sold

  4. Tim H

    I am always glad when I see the respect these have now. I can count four 2k roadsters in my past and 4 1600s. There was no respect for them back then, even when we beat the Brit’s they would claim that Roadsters were just a copy and had no soul. I could never quite figure out how a car could have a soul but I knew I didn’t like it when they said that mine didn’t have one. The car culture can be hard on people who follow a different path.

    Now I look outside and I find four Miatas in my driveway, does a Miata have a soul?

  5. DT

    They have a soul in the fact that they are a natural progression of British roadsters.I never liked them at all. They fell apart as you drove them.Datsuns have always been faster than Toyotas,but from my perspective Toyotas are superior,and when Toyota wants to make a car go fast ,they are capable of doing that.It only makes sense to me that an upgrade to a British car is a Japanese motor.Most Japanese cars were basicly upgraded British designs anyway.I would take a 2000 over a MGB,either way keep your tools with you.

  6. Tirefriar

    Another good reason to ask a question “What happened to Datsun/Nissan?” Progressing from really cool cars to junk that they offer today (GTR excluded). Even the 370Z was a butchered half assed attempt at reviving the revered Z moniker….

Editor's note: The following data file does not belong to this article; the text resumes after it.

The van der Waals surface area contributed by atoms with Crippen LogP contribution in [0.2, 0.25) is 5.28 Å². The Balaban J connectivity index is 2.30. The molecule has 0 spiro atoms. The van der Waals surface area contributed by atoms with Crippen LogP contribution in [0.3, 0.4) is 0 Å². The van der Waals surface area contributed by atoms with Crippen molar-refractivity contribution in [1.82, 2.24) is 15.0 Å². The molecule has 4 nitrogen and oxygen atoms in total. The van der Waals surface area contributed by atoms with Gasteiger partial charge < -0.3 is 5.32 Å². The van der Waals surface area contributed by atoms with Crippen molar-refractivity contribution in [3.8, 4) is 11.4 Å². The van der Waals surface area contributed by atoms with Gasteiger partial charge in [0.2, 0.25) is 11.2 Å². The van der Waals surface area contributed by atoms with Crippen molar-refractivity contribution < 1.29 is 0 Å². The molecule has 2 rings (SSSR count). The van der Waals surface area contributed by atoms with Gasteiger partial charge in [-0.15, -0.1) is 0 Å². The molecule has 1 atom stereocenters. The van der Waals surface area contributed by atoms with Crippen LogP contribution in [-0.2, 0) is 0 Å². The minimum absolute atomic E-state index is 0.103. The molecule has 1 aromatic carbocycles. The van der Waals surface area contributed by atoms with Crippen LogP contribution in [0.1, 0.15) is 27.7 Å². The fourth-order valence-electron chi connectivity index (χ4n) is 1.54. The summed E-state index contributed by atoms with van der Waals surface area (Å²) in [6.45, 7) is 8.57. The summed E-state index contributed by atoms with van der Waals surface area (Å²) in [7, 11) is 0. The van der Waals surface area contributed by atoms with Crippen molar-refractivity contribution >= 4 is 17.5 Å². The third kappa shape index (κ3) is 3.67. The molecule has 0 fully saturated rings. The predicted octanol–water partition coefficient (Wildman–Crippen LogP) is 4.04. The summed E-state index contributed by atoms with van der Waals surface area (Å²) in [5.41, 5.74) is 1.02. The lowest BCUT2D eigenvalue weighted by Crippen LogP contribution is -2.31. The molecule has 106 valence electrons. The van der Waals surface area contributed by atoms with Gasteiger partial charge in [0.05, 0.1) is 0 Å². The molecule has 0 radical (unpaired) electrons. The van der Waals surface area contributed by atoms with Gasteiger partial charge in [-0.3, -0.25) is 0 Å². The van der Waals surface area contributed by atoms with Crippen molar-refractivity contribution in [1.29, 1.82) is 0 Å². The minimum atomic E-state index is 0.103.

7. Dolphin Member

    Mike is right—the seller says ‘straightforward restoration’ and ‘easy to redo’ but there will be a lot of metalwork if you want it to be done right with metal and no bondo, then a complete in-and-out repaint. Sounds like the floors will need replacing for the car to have safe seat mountings. The engine might run, but apart from the radiator, which might have been redonditioned or maybe just rattle-can painted, I think there will be a lot of work to do to get the systems working properly.

    These are plentiful and there should be enough around to choose from so you could get a good one for a better price than the $2.5 K paid for this + the cost of making it safe and reliable to drive and have a decent body and paint.

    • Alan (Michigan)

      +1 Mike, +1 Dolphin

      No, no, NO!

      I have seen this kind of thing before, and it just smacks of it: A quite rusty car is partially disassembled, bondo is slathered all over with haphazard sanding/finishing/priming, and a quickie paint job completes the imporvement in appearance. That is, to anyone who has no idea what they are looking at…

      The bondo cracked next to the left headlight, and a chunk fell out. The front is as crooked as can be… The photo of the trunk makes it look as though someone painted over severe pitting in the sheet metal, but more likely it was bubbly Bondo…

      The right side of the car… Oops, the seller took a couple of “too good” photos… it is ALL filler, and poorly done at that. The rear fender lip is all plastic, no metal left there. From my perspective, someone took a $400 car, spent a couple of days and a hundred dollars on it, and is going for 5X the investment….. If only there were a couple of photos of the car “before” it was spiffed and rattle-canned.